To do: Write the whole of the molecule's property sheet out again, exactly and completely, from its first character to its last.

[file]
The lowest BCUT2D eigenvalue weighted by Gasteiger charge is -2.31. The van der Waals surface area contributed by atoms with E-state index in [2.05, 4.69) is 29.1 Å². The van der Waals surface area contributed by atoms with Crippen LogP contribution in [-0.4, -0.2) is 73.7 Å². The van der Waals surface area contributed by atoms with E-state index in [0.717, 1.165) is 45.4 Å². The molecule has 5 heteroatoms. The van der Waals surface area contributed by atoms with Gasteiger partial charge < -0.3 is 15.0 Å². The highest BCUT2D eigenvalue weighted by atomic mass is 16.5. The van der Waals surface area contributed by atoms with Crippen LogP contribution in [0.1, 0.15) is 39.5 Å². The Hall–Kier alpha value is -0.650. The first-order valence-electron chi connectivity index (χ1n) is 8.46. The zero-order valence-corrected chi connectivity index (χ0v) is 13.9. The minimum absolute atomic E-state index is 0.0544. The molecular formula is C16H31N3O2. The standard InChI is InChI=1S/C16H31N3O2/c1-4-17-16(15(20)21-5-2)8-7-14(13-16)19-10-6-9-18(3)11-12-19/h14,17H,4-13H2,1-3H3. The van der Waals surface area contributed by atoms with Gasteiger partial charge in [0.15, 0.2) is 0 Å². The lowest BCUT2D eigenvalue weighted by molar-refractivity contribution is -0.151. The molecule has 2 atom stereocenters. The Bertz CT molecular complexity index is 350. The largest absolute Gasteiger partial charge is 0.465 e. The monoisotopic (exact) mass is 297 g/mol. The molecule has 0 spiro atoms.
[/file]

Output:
The lowest BCUT2D eigenvalue weighted by Gasteiger charge is -2.31. The van der Waals surface area contributed by atoms with E-state index in [2.05, 4.69) is 29.1 Å². The van der Waals surface area contributed by atoms with Crippen LogP contribution in [-0.4, -0.2) is 73.7 Å². The van der Waals surface area contributed by atoms with E-state index in [0.717, 1.165) is 45.4 Å². The molecule has 5 heteroatoms. The van der Waals surface area contributed by atoms with Gasteiger partial charge < -0.3 is 15.0 Å². The highest BCUT2D eigenvalue weighted by atomic mass is 16.5. The van der Waals surface area contributed by atoms with Crippen LogP contribution in [0.1, 0.15) is 39.5 Å². The Hall–Kier alpha value is -0.650. The first-order valence-electron chi connectivity index (χ1n) is 8.46. The zero-order valence-corrected chi connectivity index (χ0v) is 13.9. The minimum absolute atomic E-state index is 0.0544. The molecular formula is C16H31N3O2. The standard InChI is InChI=1S/C16H31N3O2/c1-4-17-16(15(20)21-5-2)8-7-14(13-16)19-10-6-9-18(3)11-12-19/h14,17H,4-13H2,1-3H3. The van der Waals surface area contributed by atoms with Gasteiger partial charge in [0.15, 0.2) is 0 Å². The lowest BCUT2D eigenvalue weighted by molar-refractivity contribution is -0.151. The molecule has 2 atom stereocenters. The Bertz CT molecular complexity index is 350. The largest absolute Gasteiger partial charge is 0.465 e. The monoisotopic (exact) mass is 297 g/mol. The molecule has 0 spiro atoms.